@Marilyn Head – the proposals for Khandallah and Ngaio are for at least six storey buildings within ten minutes walk of any station on the Johnsonville line so we are facing exactly the same monstrosities popping up as Newtown. I think Seatoun escapes only because of the threat of sea level rise. Kelburn is however pretty lightly affected. I don’t think anyone wants to lock the city into being as it is now but we are going from not being allowed to infill with more than one storey to now six storeys plus.

  26. Larcus Mush, 25. September 2020, 22:27

    Lived in Newtown for 3 months in 2006 – worst choice ever. So glad I made the move to Khandallah then eventually Totara Park.

  27. Julienz, 27. September 2020, 10:06

    Peter Dunne has weighed in on the Spatial Plan. If WCC was not so strait jacketed by Central Government we would have a better chance of developing a Spatial Plan that most Wellingtonians would agree to live with. We do need more land freed up for housing. It is one of a suite of actions needed to deal with supply and affordability. Enabling on its own is not going to get houses built. Someone has to pay for them. Central Government may have a place in telling us how much housing we should allow for but they don’t need to force a nationwide “cookie cutter” approach on how to do it. Let us have the flexibility to work out that part for ourselves.

  28. Concerned Wellingtonian, 27. September 2020, 11:11

    I can understand it if some councillors are desperate to help the government out of the hole it dug for itself with Kiwibuild. But please do not let them do it by spoiling Wellington.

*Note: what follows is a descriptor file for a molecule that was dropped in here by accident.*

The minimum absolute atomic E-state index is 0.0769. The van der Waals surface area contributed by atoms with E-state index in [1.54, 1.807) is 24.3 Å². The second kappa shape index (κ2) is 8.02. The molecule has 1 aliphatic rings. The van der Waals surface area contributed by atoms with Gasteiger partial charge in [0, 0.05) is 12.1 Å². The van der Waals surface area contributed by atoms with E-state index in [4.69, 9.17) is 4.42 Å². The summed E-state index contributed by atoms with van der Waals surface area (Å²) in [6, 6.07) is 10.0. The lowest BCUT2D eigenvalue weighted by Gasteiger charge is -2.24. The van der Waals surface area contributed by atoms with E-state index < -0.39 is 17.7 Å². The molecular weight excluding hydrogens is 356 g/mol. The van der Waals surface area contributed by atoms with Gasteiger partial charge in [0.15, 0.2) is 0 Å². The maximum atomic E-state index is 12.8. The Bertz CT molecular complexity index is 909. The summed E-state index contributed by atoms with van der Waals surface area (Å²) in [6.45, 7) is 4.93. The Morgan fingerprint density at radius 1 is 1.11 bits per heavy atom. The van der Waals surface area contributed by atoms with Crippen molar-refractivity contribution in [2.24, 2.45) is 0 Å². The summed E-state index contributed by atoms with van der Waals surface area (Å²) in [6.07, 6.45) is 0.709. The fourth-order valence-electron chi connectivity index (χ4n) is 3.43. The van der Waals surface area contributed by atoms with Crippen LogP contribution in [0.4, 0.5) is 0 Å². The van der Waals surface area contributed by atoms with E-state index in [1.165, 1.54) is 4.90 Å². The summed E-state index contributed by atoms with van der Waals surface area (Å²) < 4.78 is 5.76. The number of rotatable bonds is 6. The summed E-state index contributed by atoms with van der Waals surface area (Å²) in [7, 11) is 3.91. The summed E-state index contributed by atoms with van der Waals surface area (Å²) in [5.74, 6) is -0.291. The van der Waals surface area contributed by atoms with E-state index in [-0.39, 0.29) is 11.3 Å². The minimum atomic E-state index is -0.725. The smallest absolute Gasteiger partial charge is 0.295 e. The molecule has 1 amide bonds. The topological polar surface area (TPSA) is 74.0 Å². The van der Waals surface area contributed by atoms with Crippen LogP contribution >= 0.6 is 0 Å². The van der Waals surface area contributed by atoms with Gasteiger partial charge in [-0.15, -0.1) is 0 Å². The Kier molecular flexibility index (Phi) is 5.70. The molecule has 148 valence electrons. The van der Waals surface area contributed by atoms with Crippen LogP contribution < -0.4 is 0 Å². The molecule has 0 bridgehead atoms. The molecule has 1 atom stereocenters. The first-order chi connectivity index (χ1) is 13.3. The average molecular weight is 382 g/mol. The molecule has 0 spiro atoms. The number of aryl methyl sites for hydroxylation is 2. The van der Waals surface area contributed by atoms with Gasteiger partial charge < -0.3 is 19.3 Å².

29. mw, 27. September 2020, 17:34

    @conor…these Newtown people who are being called old timers are actually a mix range of ages and some have given a lot of their time to the community and the diversity of Wellington which you love. And still are. These Newtown people still give each year to Wellington…the epic Newtown Fair for all ages. And again continually give their free time. You will find they have ideas, have offered ideas on how to accommodate extra housing but not at the cost of ruining communities and are looking forward. The political blanket approach is not the answer for all cities … one shoe does not fit all.
    In the mayoral campaign you noted what you love about Wellington was its diversity and recognised it was the neighbourhoods that made Wellington what it is. Which is no different from the group of Newtown people referred to. Please listen to all of their ideas, not the spin, as people do care and have ideas.

  30. Lute, 29. September 2020, 15:04

    Conor, while I’m very happy we have social housing in Newtown, I’m not sure I agree with your assertion that all our diversity comes from there.
    My street has ~25 households living on it, all in stand-alone dwellings (one is in two flats). We have a couple of groups of younger people; at least one retired household; single people, couples, families with younger and older children; a range of income levels (as far as one can tell); and reasonable ethnic diversity (at least 7 of the households are non-Pākehā, so about the NZ average).
    EveryoneRelax suggests more council housing should be built “behind the Countdown”. That would be great, but – assuming you mean the old TipTop factory – a bit difficult, since the land is owned by Rymans and so is presumably intended to be built into a retirement complex. If the Council wanted to build a road there they could probably “localise” (as opposed to “nationalise”) it quite easily, but doing that for housing would be extremely difficult.